Tiananmen Square and Forbidden City

Today has been a much happier day all round. I was woken at 7am by an unwanted alarm call and Simon and the kids got up around 9. We have our breakfast, porridge and water for me (The diet has begun) and make some plans for the day. We decide to visit Tiananmen Square and The Forbidden City and are joining the rest of Beijing’s population and hiring bikes. We have been singing Katie Melua’s song since we arrived although Maisie makes the point that there may be 4 fewer bicycles in Beijing by the end of the day.

My first impressions of Beijing are how huge it is. Everything seems big, from the sheer numbers of people to the massive apartment blocks. In some ways different to what I expected and I said to Simon and the kids I’m not too sure how I feel about Beijing yet. It is very early days but I have been struck by the ugliness of some of the buildings and that is a shock for me.

The traditional alleyways are called hutong and we are staying down one of these. The narrow alleys are lined with shops and small houses. Very pretty, with gated courtyards guarded by dragons and drums .I read how they are being razed to the ground at a rate of 10,000 per year and unfortunately the successful 2008 Olympic bid has been the final nail in the coffin for them.

We set off on our bikes through the hutong, it�s a great way to get around, Beijing is as flat as a pancake and we pass lots of interesting sights on the way. I look at the tea shops selling jasmine, green, black, oolong, white and Chinese tea, groups of men sat playing marjong and kids running up and down with kites. It all appears very sociable and we have learnt that Mayday is China’s most celebrated holiday after Chinese New Year.

We don’t get too far before we reach the main road and use the cycle path to ride towards Tiananmen Square. Chairman Mao conceived the square to project the enormity of the communist party and it is massive. We lock up our bikes, negotiate 3 subways and around a million people and walk across the square. It’s very hot and we take some photographs of the red flags fluttering from The Great Hall of the People. We seem to be a tourist attraction and lots of people stop us and ask if will pose for photographs with them. The kids are very patient and don’t complain.

On the way we discuss with the kids some of the history and events that have taken place here .The square is the symbolic centre of the Chinese universe and echoes the layout of The Forbidden City. In the mid 1960′s Chairman Mao oversaw parades of a million Red Guard soldiers and a further million gathered here to pay their last respects to Mao in 1976. In 1989 a peaceful protest by pro-democracy demonstrators turned into a massacre, and to the horror of the Western world thousands of students were killed by tanks. This was the year I started my nurse training and Simon and I talk to the kids about the pictures shown on the news at the time of a single demonstrator standing in front of a row of tanks. It seems strange to stand here in the peace and warmth of the sun imagining the chaos of 18 years ago.

We head off towards The Forbidden City, trying to learn anything other than the basics of Chinese history is proving hard. The Forbidden City was so called because it was off limits for 500 years. Built at the start of the 15th century it is the largest and best preserved group of ancient buildings in China. It was home to two dynasties of Emperors, the Ming and the Qing and they didn’t stray out of the walled city unless they absolutely had to. There are many halls, palaces and other buildings with beautiful elaborate names such as The Palace of Heavenly Purity, The Hall of Supreme Harmony and The Earthly Palace of Tranquillity. (Sounds like our house)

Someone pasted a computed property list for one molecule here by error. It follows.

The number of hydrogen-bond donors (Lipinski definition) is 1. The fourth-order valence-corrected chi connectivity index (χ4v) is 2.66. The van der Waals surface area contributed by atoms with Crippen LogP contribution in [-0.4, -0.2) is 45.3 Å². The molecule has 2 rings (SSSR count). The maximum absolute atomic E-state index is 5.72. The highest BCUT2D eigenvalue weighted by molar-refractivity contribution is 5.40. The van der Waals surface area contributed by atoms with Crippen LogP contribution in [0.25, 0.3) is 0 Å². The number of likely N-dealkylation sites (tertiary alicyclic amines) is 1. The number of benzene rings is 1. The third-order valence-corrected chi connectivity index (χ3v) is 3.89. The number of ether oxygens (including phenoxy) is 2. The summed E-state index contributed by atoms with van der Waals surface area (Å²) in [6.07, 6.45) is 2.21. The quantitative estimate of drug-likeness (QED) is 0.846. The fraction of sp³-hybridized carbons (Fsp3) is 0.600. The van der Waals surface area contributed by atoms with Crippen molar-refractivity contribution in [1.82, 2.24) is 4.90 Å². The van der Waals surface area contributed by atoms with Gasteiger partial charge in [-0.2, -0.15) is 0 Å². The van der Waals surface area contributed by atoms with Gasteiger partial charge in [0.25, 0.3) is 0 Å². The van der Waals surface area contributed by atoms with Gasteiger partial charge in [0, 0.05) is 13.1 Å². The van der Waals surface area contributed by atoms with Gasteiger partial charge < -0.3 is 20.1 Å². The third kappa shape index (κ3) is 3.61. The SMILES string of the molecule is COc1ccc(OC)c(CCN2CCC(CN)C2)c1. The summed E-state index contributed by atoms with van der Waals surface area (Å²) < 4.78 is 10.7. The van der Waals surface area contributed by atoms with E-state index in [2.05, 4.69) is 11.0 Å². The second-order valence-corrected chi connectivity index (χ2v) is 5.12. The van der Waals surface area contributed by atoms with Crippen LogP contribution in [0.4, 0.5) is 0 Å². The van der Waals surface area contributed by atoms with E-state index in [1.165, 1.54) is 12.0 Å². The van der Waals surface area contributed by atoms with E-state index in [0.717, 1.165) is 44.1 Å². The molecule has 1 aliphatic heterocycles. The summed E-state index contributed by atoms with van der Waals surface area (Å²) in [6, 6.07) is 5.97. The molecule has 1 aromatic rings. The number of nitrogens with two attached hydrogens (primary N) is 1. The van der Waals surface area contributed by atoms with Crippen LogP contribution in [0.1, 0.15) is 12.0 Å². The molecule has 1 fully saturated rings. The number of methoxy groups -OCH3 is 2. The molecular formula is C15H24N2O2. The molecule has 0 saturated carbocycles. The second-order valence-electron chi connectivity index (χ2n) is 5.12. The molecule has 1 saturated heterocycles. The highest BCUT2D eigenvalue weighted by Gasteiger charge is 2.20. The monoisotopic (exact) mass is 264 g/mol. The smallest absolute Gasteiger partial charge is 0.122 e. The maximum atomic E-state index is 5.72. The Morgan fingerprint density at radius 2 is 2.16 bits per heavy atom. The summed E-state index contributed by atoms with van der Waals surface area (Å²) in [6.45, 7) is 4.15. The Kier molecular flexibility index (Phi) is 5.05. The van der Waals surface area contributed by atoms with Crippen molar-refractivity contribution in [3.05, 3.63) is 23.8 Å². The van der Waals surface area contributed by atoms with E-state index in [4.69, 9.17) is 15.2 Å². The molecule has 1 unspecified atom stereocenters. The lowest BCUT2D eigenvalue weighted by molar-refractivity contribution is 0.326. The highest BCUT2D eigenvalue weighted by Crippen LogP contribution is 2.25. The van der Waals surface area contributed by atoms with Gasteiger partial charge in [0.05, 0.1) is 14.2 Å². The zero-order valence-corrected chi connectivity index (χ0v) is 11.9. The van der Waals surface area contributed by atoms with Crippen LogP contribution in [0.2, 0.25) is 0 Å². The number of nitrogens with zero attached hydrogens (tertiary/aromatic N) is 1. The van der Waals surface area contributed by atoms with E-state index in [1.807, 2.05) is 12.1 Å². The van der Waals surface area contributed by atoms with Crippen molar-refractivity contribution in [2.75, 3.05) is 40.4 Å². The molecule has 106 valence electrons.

We make our way through slowly, I feel a bit overwhelmed by the volume of people here and for someone as impatient as me queuing for several hours to get inside the buildings isn’t really an option. We do make it inside one of the smaller palace buildings though but disappointingly find the building has not been preserved inside and contains a few cases with metal artefacts inside instead. We felt that although the buildings are quite impressive we have perhaps been spoilt a little after seeing the amazing and lovely Grand Palace of Bangkok.

At last we reach The Imperial Garden. There are some gorgeous ancient twisted trees here and we are surprised to see many people encouraging their small children to clamber on them to have their photographs taken. It is a shock for us as we are far more used to precious treasures being completely out of bounds for all.

We return to our hotel and I ring my Dad. It’s his birthday today and we have a good long chat about what we have been up to. Happy birthday Dad!

In the evening we go downstairs at our hotel to an exhibition of traditional Chinese crafts. The kids have a go at dough modelling, paper cutting, kite making and Chinese writing and seem to have a great time. Simon and I spend ages talking to a Chinese girl called Maggie who teaches English to young students. She invites us to her house and we make arrangements to visit for supper on Friday evening. I’m a bit worried about etiquette but she seems very friendly and tells us it will be a good opportunity for her young students to talk English. She asks me what we like to eat and when I say we will give anything go she suggests “Would we like the wing of a bird?!” Oh my god! I just smile and nod and tell her that sounds lovely.

Off to bed now we are going to the zoo tomorrow to see the Giant Panda’s – Hurray!!